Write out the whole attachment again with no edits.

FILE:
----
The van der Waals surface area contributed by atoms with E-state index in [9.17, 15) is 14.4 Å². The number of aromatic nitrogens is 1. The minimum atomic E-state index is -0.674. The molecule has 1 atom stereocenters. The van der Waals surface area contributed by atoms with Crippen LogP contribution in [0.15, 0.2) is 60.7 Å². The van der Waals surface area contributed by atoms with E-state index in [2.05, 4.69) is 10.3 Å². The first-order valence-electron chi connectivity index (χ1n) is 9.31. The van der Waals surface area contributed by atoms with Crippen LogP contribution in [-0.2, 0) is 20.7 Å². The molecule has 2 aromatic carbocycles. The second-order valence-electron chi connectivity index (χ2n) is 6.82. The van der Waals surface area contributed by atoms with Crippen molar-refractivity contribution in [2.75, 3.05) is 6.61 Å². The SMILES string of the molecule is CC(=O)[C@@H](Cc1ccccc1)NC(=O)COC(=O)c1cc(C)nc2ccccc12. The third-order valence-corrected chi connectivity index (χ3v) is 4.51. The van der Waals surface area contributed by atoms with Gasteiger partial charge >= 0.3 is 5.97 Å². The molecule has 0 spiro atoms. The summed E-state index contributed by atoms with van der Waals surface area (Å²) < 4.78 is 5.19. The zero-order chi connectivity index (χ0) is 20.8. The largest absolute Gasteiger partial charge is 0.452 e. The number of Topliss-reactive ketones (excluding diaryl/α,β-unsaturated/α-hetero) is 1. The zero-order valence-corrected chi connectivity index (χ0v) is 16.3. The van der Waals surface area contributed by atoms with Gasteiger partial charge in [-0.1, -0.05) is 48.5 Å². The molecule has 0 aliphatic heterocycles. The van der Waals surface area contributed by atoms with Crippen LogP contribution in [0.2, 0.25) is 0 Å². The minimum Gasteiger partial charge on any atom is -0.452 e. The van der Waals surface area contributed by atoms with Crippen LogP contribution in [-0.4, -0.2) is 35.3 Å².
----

The van der Waals surface area contributed by atoms with E-state index in [9.17, 15) is 14.4 Å². The number of aromatic nitrogens is 1. The minimum atomic E-state index is -0.674. The molecule has 1 atom stereocenters. The van der Waals surface area contributed by atoms with Crippen LogP contribution in [0.15, 0.2) is 60.7 Å². The van der Waals surface area contributed by atoms with E-state index in [2.05, 4.69) is 10.3 Å². The first-order valence-electron chi connectivity index (χ1n) is 9.31. The van der Waals surface area contributed by atoms with Crippen LogP contribution in [-0.2, 0) is 20.7 Å². The molecule has 2 aromatic carbocycles. The second-order valence-electron chi connectivity index (χ2n) is 6.82. The van der Waals surface area contributed by atoms with Crippen molar-refractivity contribution in [2.75, 3.05) is 6.61 Å². The SMILES string of the molecule is CC(=O)[C@@H](Cc1ccccc1)NC(=O)COC(=O)c1cc(C)nc2ccccc12. The third-order valence-corrected chi connectivity index (χ3v) is 4.51. The van der Waals surface area contributed by atoms with Gasteiger partial charge >= 0.3 is 5.97 Å². The molecule has 0 spiro atoms. The summed E-state index contributed by atoms with van der Waals surface area (Å²) < 4.78 is 5.19. The zero-order chi connectivity index (χ0) is 20.8. The largest absolute Gasteiger partial charge is 0.452 e. The number of Topliss-reactive ketones (excluding diaryl/α,β-unsaturated/α-hetero) is 1. The zero-order valence-corrected chi connectivity index (χ0v) is 16.3. The van der Waals surface area contributed by atoms with Gasteiger partial charge in [-0.1, -0.05) is 48.5 Å². The molecule has 0 aliphatic heterocycles. The van der Waals surface area contributed by atoms with Crippen LogP contribution in [0.2, 0.25) is 0 Å². The minimum Gasteiger partial charge on any atom is -0.452 e. The van der Waals surface area contributed by atoms with Crippen LogP contribution in [-0.4, -0.2) is 35.3 Å².